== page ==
PALM DESERT, Calif. A federal lawsuit has been filed against the Desert Sands Unified School District Board of Education in Palm Desert, Calif. for blocking brick pavers from being installed on school property with Christian messages.
Lou Ann Hart and Sheryl Caronna had purchased brick pavers at a fundraiser in February for a new walkway at Palm Desert High School. According to Alliance Defense Fund Attorney David Cortman, no limitations were given as to the content of the messages on the pavers other than the length and the fundraiser policy stated that the messages could be used to pay tribute, create a legacy, commemorate a special event, or give recognition to various entities.
After purchasing the brick pavers, the women engraved Scripture verses on them.
The bricks were engraved with verses including, "…be kind to each other…forgive one another. Eph. 5:32" and "Trust in the Lord with all your heart & lean not on your own understanding. Proverbs 3:5 The Caronna Family," according to the complaint.
In August, after the bricks were made, but before they were installed on the new campus' walkway, Hart and Caronna were notified that their pavers' inclusion on the walkway was denied because they quoted Bible verses.
School officials said that the Bible verses used by the women would establish an unconstitutional establishment of religion despite the fact that they had accepted hundreds of other pavers with inspirational and religious messages.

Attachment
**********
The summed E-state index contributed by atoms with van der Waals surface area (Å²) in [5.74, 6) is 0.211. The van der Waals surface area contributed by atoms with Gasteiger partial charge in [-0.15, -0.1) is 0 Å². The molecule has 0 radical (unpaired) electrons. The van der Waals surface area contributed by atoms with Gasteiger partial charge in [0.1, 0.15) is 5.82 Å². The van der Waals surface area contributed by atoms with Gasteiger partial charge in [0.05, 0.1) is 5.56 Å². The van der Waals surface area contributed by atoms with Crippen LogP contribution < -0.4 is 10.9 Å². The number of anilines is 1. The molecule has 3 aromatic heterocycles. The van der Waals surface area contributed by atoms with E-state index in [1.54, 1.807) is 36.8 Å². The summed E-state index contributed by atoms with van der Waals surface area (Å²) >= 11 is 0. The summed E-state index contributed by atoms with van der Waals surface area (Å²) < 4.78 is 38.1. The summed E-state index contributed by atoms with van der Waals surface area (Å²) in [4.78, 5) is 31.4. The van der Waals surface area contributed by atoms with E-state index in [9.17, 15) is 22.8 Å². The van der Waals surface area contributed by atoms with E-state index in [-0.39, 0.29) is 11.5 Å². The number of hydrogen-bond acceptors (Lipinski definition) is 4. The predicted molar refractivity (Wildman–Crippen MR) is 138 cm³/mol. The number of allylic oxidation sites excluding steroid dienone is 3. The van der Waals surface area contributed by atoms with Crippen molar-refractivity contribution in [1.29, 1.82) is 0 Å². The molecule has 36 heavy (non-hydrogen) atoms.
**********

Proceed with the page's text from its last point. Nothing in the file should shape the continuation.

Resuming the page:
"Christians shouldn't be discriminated against and excluded from expressing their faith on public high school campuses when that door of communication is open to virtually everyone else," Cortman said.
"Christians have the same First Amendment-protected rights as everyone else does on public school campuses, and their messages are no less worthy of exposure than other individuals," he continued.
In November, ADF attorneys sent a letter on behalf of Hart and Caronna to school officials, informing them that their denial violated the constitutional rights of the women and requested a copy of the paver fundraiser policies, denial communications, and a list of all other approved brick inscriptions. The officials denied the request for the documents and also refused a second request for the documents in December.
Hart's five bricks and Caronna's larger brick remain uninstalled.
ADF attorneys contend that the school has accepted hundreds of other messages similar to Hart's and Caronna's, including other religious quotes.
The lawsuit Hart v. Tomack was filed with the U.S. District Court for the Central District of California.